Antique Kintsugi ArtKorean tea bowl from the Joseon dynasty 16th Century) repaired using the Kintsugi technique; Daderot, CC0, via Wikimedia Commons

The cracks or scars of the Japanese broken pottery become the focal point that turns it into a unique and exquisite piece of art. You may have some ceramic cracked pots or a broken vase or pottery vessel that needs to be repaired. Instead of getting rid of it, why not restore it using the Kintsugi technique? All you need to do is follow the tutorial below and you can create your own Kintsugi masterpiece.


The Kintsugi Technique

The conventional technique of Kintsugi, practiced by the Japanese, use Urushi tree lacquer mixed with rice flour. This mixture was able to bind the broken pieces of pottery together again.

Today, you may not have access to the same type of materials, but we will be guiding you through the whole process.

You may not have a broken dish at hand, so take one of your cups or dishes you do not mind breaking, place it in a plastic bag, and lightly tap it with a hammer until it breaks. Carefully remove all the broken pieces, and you are ready to start your own Kintsugi ceramic repair technique. The items you need, will include the following:

  • Liquid gold leaf or gold mica powder
  • Clear epoxy resin or an alternative ceramic adhesive
  • Thin small disposable paintbrush
  • Piece of scrap paper
  • Broken pottery or ceramic dish
  • Paper bag, which is optional
  • Optional Hammer
  • Optional masking tape

Gold Mica Powder for Kintsugi


Select Your Kintsugi Bowl

Choose the ceramic bowl you want to repair, but ensure it is a dish that is used for decorative purposes and not used for beverages or food, as the epoxy resin can be toxic when consumed. Now that you have selected your Kintsugi bowl, you need to decide which of the three techniques or methods of Kintsugi you are going to apply.

  • The crack technique or method: Here you glue all the pieces together with golden adhesive. This is the most common method used.
  • The Makienaoshi technique or method: Where all the pieces are made up of epoxy to replace any missing parts. This is used where the item is broken beyond repair.
  • The joint technique or method: You can combine broken pieces of ceramics from different items, making one new item.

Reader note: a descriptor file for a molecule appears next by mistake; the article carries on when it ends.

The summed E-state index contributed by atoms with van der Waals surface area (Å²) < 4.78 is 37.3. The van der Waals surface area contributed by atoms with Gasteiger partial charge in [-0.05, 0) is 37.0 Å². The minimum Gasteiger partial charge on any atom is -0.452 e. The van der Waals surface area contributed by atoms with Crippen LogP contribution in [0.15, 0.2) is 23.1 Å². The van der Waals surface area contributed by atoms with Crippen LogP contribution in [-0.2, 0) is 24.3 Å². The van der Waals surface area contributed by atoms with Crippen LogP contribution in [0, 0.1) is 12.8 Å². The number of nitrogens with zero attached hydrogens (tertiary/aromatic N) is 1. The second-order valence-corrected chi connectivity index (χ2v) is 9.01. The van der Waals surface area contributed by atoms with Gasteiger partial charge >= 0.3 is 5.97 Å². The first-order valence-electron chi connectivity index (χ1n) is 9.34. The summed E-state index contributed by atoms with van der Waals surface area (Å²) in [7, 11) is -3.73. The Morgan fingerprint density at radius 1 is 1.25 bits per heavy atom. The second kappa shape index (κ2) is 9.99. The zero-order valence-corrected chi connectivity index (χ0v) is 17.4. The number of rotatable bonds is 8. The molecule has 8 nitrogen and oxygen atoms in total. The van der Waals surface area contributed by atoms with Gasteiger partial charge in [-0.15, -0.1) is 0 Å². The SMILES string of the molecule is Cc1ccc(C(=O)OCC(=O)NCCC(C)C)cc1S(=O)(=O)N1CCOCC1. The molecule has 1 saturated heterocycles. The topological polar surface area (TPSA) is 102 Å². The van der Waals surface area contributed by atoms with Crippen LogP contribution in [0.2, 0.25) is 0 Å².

Prepare Your Adhesive

If you are going to make use of gold mica powder, you need to take a piece of scrap paper and mix equal amounts of the gold mica powder and resin. Do not make this mixture until you are ready to glue the pieces, as it cures very quickly. If you are going to make use of liquid gold leaf, then you will only need the epoxy resin, and keep the gold leaf for the final step.


Gluing Your Ceramic Item Together

Using the paintbrush, apply the resin to the broken edges of your item and push them back into place. It may be a good idea to first assemble the broken pieces before you start gluing, this will make the process a lot easier.

How to Use the Kintsugi Technique

If you assemble the item and discover you have a piece missing, leaving a gap, then you need to follow the Makienaoshi technique. Place a piece of masking tape on one side of the ceramic item where there is a gap, then begin to fill the gap with the epoxy resin.


Creating Gold Lines

When creating the appearance of Japanese gold cracks using gold mica powder, you need to sprinkle some of the powder onto the surface just before the adhesive begins to set. This will give the gold a brighter finish. To prevent the gold mica powder from attaching itself to the dish, apply masking tape on both sides of the crack.

When using liquid gold leaf, you need to give the adhesive a chance to dry first, around 10 to 15 minutes, before you start to paint on the lines. If you used gold mica powder, then you can also use the liquid gold leaf to give your dish an even better Kintsugi effect.